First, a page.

Former Maryland Gov. Martin O’Malley, once a 2016 candidate himself, was in Ames on Saturday calling on voters to support Democratic candidates up and down the ballot while denouncing Republican nominee Donald Trump and U.S. Rep. Steve King.
Speaking at the Story County Democratic office in Ames, O’Malley was part of a larger effort to encourage voters to cast ballots for Hillary Clinton and other Democrats in Iowa.
O’Malley's speech touched on Iowa’s pivotal role in deciding the president and an encouragement to get involved. He was also quick to criticize Trump, at one point calling his appeals “overtly racist and fascist.”
“His base became convinced he was just the sledgehammer we needed to break the kitchen table,” O’Malley said, “Well, breaking the kitchen table doesn’t put food on it, does it?”
O’Malley also used his time to speak about how he felt Clinton would be a better president when it comes to creating jobs and growing the economy.
“Hillary Clinton understands that our economy is not money," O'Malley said. "It’s people."
O’Malley touted Clinton's plans, such as raising the minimum wage, improving infrastructure and ensuring equal pay for equal work between men and women. O’Malley said the plans were "common sense wage and labor policies."
“Another big important piece of common sense wage and labor policies is making college affordable again for every family,” O’Malley said.
O’Malley stressed the importance of making sure young Americans have the skills to compete in a competitive, highly-educated world. He also praised the Clinton campaign for their college affordability plan, which he said took the best ideas of all three candidates in the Democratic primary — himself, Sen. Bernie Sanders and Clinton.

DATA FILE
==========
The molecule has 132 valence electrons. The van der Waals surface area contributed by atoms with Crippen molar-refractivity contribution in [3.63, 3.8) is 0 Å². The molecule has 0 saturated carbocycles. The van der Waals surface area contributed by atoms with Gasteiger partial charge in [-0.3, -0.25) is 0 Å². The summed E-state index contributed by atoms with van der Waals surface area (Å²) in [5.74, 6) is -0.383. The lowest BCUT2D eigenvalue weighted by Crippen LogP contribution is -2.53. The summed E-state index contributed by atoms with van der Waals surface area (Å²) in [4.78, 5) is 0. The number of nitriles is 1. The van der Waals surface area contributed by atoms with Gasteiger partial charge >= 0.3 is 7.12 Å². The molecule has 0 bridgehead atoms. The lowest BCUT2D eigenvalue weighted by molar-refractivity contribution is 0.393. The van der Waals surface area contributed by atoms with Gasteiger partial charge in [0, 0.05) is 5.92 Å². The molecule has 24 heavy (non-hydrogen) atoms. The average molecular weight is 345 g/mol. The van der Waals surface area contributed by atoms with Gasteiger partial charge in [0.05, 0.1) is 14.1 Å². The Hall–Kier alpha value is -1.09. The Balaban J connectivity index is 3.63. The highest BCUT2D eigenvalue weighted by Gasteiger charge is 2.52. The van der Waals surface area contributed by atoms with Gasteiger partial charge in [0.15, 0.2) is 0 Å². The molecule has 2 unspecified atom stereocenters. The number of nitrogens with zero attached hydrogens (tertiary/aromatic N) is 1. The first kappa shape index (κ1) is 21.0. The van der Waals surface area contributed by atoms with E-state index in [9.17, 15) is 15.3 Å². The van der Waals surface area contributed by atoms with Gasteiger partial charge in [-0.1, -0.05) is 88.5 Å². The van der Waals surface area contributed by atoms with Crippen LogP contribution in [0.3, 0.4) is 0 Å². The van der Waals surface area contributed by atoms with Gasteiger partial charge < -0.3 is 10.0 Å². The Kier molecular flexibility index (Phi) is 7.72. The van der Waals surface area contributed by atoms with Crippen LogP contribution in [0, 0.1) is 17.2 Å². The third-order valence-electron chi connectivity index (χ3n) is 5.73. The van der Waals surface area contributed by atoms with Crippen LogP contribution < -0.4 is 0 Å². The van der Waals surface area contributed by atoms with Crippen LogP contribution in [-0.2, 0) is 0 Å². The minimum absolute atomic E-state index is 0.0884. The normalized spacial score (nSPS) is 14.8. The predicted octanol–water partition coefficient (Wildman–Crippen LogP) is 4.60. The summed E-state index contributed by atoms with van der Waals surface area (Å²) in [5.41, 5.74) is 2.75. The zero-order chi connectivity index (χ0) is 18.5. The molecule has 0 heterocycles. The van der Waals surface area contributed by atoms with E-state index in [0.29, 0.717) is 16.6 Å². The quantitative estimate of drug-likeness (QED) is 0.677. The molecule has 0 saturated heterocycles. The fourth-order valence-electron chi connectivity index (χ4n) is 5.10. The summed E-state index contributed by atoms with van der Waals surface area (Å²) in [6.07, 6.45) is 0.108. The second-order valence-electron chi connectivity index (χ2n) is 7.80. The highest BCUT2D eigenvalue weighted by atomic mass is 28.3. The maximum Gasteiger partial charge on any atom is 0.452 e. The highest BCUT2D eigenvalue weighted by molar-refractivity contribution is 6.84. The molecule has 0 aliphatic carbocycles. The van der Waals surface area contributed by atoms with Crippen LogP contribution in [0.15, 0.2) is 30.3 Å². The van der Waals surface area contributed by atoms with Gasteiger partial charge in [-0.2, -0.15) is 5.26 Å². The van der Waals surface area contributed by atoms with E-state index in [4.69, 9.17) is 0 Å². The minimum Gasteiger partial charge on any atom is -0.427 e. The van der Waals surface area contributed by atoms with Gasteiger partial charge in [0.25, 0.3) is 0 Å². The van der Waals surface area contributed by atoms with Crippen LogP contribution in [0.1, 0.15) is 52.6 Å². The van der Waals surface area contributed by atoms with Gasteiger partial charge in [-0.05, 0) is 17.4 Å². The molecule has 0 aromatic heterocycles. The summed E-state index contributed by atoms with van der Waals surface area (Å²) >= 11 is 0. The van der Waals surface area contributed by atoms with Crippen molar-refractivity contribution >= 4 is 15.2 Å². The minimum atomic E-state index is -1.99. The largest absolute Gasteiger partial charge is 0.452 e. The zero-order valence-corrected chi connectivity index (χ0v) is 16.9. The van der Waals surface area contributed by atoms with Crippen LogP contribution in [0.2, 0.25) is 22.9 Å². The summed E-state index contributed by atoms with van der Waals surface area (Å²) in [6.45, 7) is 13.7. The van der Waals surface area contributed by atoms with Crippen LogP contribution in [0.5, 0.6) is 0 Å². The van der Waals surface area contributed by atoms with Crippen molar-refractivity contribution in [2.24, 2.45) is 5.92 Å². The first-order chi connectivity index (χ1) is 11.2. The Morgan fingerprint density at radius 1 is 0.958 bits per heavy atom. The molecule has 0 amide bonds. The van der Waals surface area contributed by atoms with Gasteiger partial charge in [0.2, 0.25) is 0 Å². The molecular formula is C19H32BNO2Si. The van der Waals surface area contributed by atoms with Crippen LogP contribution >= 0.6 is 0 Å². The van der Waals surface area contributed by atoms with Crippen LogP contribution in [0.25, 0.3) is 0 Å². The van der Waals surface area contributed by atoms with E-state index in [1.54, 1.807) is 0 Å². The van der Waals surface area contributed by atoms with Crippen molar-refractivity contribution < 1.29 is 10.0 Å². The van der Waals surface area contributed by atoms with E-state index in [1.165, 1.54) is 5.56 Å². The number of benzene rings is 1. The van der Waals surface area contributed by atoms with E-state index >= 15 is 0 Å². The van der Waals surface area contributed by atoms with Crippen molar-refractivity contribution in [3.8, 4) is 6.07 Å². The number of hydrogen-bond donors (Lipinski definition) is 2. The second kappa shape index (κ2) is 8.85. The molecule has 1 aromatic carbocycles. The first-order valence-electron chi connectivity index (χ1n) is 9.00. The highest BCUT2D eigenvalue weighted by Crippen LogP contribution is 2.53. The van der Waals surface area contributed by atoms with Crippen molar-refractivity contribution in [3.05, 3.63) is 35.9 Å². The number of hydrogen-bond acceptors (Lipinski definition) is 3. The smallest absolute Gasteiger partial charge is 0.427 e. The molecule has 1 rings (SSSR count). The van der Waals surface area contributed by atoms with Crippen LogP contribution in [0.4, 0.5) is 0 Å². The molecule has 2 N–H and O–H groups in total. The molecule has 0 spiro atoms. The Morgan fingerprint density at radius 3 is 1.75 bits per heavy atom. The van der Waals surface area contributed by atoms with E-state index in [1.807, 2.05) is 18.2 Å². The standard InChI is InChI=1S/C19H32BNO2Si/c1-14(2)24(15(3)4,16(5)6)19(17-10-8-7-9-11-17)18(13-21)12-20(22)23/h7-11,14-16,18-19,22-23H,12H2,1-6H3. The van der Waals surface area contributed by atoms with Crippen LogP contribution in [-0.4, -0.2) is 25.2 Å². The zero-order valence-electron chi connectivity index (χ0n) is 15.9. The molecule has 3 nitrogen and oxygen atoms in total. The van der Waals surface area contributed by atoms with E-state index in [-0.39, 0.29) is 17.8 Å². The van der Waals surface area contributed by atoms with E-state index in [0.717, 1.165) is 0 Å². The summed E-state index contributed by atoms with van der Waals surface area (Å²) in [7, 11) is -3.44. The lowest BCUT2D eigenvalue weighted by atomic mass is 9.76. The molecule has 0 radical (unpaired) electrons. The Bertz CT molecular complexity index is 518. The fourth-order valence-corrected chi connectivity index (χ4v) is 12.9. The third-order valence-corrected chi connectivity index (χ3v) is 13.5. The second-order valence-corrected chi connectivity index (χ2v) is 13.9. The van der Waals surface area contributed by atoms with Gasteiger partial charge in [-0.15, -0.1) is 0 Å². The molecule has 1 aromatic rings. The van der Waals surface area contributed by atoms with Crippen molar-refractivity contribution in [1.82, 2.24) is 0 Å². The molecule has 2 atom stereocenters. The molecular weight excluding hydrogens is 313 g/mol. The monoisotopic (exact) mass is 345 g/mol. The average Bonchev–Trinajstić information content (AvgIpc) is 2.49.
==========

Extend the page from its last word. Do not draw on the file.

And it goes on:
O'Malley's visit also was to encourage volunteers to continue working right up until election day for both Clinton and Kim Weaver, the Democratic candidate for Iowa's 4th District.
“I’ve been getting our volunteers to canvas and phone bank,” said Emily Tosoni, a junior in political science who is volunteering. “Really making sure everyone’s excitement levels stay up.”
Tosoni originally only volunteered as a class requirement at Iowa State but continued to because of what she feels is at stake. She specifically called out Trump for allegations of sexual assault by him and what some say is inflammatory rhetoric.
“Donald Trump does not represent what anyone in this country believes,” Tosoni said.
O’Malley, who has worked with Weaver in the past on former state Sen. Jack Hatch’s 2014 run for governor, introduced her to address volunteers.
Just over two weeks from election day, Weaver said she has driven all over Iowa’s 4th District. She claimed seeing only two yard signs for King and many for herself.
“Yard signs can’t vote,” Weaver said, “but they do show support.”
She also said many Trump supporters are not fans of King, who backed Texas Sen. Ted Cruz in the Iowa Caucus, and will vote for her.
“Trump supporters don’t like Steve King," she said. "They think he lost Trump the caucus here in Iowa. I think we’re going to see a lot of split-ticket voting here. This is the year to get rid of [King], Weaver said. "He needs to go."
Weaver also blasted King for his votes to decrease Pell grants and increase interest rates on student loans. She spoke from experience as a mother of three and how challenging it can be to pay for college.
She told attendees about her two five-time great-grandfathers who fought in the Revolutionary War and related their unlikely victory to her campaign.
“They were undermanned, underfunded, and nobody thought they could win, but they did,” Weaver said. “Help me show the world that the descendent of true tea party patriots can dethrone another King,” Weaver said.
Along with his stop in Ames, O’Malley also attended a fundraiser for U.S. Rep. Dave Loebsack and a door-knocking effort in Omaha.